Somewhere in the middle of my journey out of Evangelicalism into the Catholic Church a good friend gently took me by the arm and said, “But what about all the scandals?”
It was Oscar season and while it had been a number of years since any major scandal involving pedophile priests Spotlight, the dramatization of the Boston Archdiocese child abuse coverups, was rekindling long-buried conversation.
I had, at the time, no good answer for my friend. And I still don’t.
I know there are certain statistics out there that show the rates of child abuse and sexual interference are just as high in secular organizations as they are in the Church. I know that, in the scheme of things, the actual number of bad priests out of all the good ones is incredibly low. And I know that just because an organization has certain criminal elements it doesn’t make the whole thing a criminal organization.
But, in the end, these things seem tawdry at best. In defence of such evil there is, ultimately, nothing to say.
There is no salve for the wounds which such scandal rip wide open.
That I was drawn towards the ancient Catholic Church in spite of the terrible things done by some of its bishops and priests remains, for me, rather inexplicable. I was drawn into the Catholic Church, I believe, by the compelling power of God. By a force I couldn’t push against—a mountain of historical evidence, faith practice, and rich spiritual ritual.
In spite of bad priests, the Church seemed deeply good.
This week news broke of the enormous and devastating priest abuse scandal, and cover up, in Pennsylvania. We were on the beach, at a cottage with some friends, when my wife turned to me and said, “Did you hear about the priest scandal? Over 1,000 victims; 300 priests involved.”
I looked around, worried, and prayed that our friends wouldn’t hear about it for themselves until our cottage vacation was over. I couldn’t bear to try to explain to our non-Catholic friends that, yet again, our celibate priests were caught up in crap like this. Because there is no explanation; there is no justification; there are no statistics that bear out anything that can make this seem any better, or mitigate the damage done.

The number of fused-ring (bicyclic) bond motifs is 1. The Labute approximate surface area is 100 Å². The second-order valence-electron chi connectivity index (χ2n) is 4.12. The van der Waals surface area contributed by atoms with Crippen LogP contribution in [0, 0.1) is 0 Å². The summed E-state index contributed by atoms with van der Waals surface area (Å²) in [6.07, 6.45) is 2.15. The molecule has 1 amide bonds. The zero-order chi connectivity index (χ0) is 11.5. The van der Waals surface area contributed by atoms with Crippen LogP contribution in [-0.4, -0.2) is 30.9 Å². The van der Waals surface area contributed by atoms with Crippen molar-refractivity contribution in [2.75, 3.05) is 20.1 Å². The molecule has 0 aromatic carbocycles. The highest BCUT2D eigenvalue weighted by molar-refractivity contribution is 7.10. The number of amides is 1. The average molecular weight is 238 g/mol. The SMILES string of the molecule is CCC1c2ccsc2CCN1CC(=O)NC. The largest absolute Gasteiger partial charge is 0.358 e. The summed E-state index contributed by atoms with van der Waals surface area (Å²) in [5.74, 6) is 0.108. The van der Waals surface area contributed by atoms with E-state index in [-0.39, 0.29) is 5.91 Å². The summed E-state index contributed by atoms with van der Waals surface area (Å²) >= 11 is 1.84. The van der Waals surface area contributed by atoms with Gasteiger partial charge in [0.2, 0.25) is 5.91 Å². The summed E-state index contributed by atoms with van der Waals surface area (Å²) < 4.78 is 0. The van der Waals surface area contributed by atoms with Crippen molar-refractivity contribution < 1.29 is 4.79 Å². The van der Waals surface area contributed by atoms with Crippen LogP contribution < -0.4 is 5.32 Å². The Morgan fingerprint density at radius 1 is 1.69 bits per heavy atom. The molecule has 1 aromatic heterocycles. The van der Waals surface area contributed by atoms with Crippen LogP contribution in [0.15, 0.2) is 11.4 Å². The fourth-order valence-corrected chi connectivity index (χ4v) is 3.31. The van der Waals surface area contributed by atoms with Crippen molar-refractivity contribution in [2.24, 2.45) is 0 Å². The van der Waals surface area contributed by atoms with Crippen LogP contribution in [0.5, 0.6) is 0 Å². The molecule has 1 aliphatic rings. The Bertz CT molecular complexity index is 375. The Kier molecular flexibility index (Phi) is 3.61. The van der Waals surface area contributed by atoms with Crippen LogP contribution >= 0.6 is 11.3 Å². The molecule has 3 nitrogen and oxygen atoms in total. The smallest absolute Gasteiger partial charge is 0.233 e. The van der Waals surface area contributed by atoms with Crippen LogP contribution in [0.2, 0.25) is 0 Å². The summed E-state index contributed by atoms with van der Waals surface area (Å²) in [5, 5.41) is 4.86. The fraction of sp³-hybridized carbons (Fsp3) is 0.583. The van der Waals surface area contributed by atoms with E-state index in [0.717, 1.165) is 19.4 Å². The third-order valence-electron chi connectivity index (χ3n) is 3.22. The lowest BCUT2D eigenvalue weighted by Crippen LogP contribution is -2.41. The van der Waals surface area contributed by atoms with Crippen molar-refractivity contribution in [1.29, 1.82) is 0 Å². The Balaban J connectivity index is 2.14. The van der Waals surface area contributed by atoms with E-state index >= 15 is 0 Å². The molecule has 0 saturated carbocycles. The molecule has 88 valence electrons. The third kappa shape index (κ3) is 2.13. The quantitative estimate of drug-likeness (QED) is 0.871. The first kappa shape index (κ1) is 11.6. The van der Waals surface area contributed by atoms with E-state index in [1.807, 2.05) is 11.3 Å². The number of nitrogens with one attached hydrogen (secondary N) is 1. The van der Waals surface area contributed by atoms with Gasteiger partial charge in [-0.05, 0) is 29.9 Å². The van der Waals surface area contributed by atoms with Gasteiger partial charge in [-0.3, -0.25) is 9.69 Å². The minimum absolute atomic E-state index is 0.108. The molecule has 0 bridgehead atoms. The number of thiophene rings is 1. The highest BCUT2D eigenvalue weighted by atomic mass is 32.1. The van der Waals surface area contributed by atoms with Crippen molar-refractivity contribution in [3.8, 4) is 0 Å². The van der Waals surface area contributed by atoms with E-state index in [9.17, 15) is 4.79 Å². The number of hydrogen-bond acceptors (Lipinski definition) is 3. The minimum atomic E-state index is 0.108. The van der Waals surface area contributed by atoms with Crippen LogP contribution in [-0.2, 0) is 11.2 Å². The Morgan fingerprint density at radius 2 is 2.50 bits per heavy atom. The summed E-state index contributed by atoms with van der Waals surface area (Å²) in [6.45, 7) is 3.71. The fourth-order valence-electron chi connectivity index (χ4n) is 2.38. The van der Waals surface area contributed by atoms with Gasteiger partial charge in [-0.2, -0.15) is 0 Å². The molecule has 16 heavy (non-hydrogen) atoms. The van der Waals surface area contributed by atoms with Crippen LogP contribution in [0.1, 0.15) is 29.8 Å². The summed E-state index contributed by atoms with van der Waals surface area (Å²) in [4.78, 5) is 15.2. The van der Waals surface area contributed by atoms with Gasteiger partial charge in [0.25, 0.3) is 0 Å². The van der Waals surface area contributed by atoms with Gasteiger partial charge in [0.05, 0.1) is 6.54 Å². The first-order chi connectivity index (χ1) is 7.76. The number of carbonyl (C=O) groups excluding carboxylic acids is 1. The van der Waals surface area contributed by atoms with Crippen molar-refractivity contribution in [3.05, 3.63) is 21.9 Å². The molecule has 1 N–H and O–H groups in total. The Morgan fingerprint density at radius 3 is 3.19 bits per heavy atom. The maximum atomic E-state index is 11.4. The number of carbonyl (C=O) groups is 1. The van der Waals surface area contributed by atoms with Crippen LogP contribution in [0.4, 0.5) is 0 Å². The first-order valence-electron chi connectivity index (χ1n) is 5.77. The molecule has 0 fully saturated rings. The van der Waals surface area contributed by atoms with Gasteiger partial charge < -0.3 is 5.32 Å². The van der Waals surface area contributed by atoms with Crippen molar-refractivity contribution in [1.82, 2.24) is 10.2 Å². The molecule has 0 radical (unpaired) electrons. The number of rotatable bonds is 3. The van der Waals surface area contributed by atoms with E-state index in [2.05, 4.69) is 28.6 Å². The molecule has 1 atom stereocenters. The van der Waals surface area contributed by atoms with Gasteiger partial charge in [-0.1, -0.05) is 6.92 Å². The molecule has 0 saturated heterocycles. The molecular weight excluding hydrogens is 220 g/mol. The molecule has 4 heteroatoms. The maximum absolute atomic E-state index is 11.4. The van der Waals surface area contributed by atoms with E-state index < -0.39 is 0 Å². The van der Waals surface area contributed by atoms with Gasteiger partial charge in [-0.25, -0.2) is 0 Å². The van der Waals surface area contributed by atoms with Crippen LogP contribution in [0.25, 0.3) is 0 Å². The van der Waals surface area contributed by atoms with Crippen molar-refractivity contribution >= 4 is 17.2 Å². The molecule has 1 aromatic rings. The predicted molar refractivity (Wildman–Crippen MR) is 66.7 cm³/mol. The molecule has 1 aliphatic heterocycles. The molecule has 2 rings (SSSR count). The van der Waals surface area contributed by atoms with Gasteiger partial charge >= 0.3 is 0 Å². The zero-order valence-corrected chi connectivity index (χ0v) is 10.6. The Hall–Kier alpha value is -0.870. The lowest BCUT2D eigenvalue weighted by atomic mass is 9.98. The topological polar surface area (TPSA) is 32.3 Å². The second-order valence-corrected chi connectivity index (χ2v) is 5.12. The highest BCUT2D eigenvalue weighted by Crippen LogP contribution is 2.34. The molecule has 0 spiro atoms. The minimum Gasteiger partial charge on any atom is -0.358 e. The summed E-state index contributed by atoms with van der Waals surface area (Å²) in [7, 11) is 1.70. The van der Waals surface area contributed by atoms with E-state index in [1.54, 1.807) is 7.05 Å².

And in times like these, when we’re struck with such devastating news, our natural inclination is to look outward. To grasp onto something stronger than ourselves. To begin to tie down the furniture, shore up the sandbags, and commiserate together. In times like these it’s the Church we should be be gripping more tightly onto—our faith—but when the scandal is born from that very faith, our holy Church, well then what?
I think, first, of this. That God built into our human DNA a sense, a thirst, for justice. And he told us, in no uncertain terms, that our leaders will be held to a higher standard. Throw a millstone around the neck of those leaders that lead their sheep astray, Jesus said.
He’s going to need a bigger millstone but, make no mistake, He’s got a millstone.
And, second, we need to hold our leaders to a higher standard too. We need to demand more from the bishops who are placed, ostensibly by God, in a place of authority over us. This sacred structure is one of the reasons I was drawn into the Catholic Church. To me, it made sense that the apostles appointed successors to guard and champion the faith. A long, continuous line of holy men holding down the fort.
But these priests, these bishops, need to be held to account. That’s partly the point of the structure, right? We are the sheep, after all, and I do not mind being a sheep when the shepherd is someone that I can trust. Drastic steps are needed. Christ-like action needs to be undertaken; priests and bishops at the centre of the scandal need to be held to account so that, like St. Paul says, we Christians are above reproach.
That’s a high, high standard.
And, finally, we need not surrender.
None of us, I hope, became Catholic because of men and men shouldn’t make us stop being Catholic either. Like me, I hope that you were drawn, inexplicably, into something greater than any of us. And that something greater cannot be destroyed or dismantled by bad priests and bishops. It simply cannot be. And while these fruits are disappointing—devastating—they do not define the beautiful, holy story into which I joined when I converted to the Catholic faith.
We push forward, and demand more.
A holier Church, a holier priesthood, a holier college of bishops. It begins, all of it, with prayer but it extends into action.
I still have no good answer to give my friend. Why become Catholic in light of all the scandal? In light of all the abuse and scandal and, God help us, cover ups? I don’t know. I guess I’d say because I believe God is bigger than all that; that those priests and bishops are rotten but that they aren’t what define the faith.
Or, that, ultimately, God drew me into this messy, messed up thing and I’ve learned too much, seen too much, and experienced too much grace to believe that it’s anything other than what Jesus said it would be: messy, messed up, but ultimately deeply good.